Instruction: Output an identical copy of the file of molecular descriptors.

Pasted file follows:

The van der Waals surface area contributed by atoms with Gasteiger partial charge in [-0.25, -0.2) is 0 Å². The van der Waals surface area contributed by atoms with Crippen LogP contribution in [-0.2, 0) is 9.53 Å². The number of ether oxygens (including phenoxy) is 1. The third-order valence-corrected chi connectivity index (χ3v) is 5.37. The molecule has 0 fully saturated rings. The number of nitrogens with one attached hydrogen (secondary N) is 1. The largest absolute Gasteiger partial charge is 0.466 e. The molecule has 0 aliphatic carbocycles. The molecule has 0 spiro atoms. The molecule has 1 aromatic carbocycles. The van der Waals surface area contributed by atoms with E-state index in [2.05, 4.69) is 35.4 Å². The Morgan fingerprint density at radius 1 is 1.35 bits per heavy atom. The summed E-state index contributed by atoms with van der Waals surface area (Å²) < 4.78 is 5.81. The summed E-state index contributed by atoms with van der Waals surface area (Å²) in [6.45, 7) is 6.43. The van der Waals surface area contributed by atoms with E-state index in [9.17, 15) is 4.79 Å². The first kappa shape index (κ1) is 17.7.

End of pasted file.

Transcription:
The van der Waals surface area contributed by atoms with Gasteiger partial charge in [-0.25, -0.2) is 0 Å². The van der Waals surface area contributed by atoms with Crippen LogP contribution in [-0.2, 0) is 9.53 Å². The number of ether oxygens (including phenoxy) is 1. The third-order valence-corrected chi connectivity index (χ3v) is 5.37. The molecule has 0 fully saturated rings. The number of nitrogens with one attached hydrogen (secondary N) is 1. The largest absolute Gasteiger partial charge is 0.466 e. The molecule has 0 aliphatic carbocycles. The molecule has 0 spiro atoms. The molecule has 1 aromatic carbocycles. The van der Waals surface area contributed by atoms with E-state index in [2.05, 4.69) is 35.4 Å². The Morgan fingerprint density at radius 1 is 1.35 bits per heavy atom. The summed E-state index contributed by atoms with van der Waals surface area (Å²) < 4.78 is 5.81. The summed E-state index contributed by atoms with van der Waals surface area (Å²) in [6.45, 7) is 6.43. The van der Waals surface area contributed by atoms with E-state index in [9.17, 15) is 4.79 Å². The first kappa shape index (κ1) is 17.7.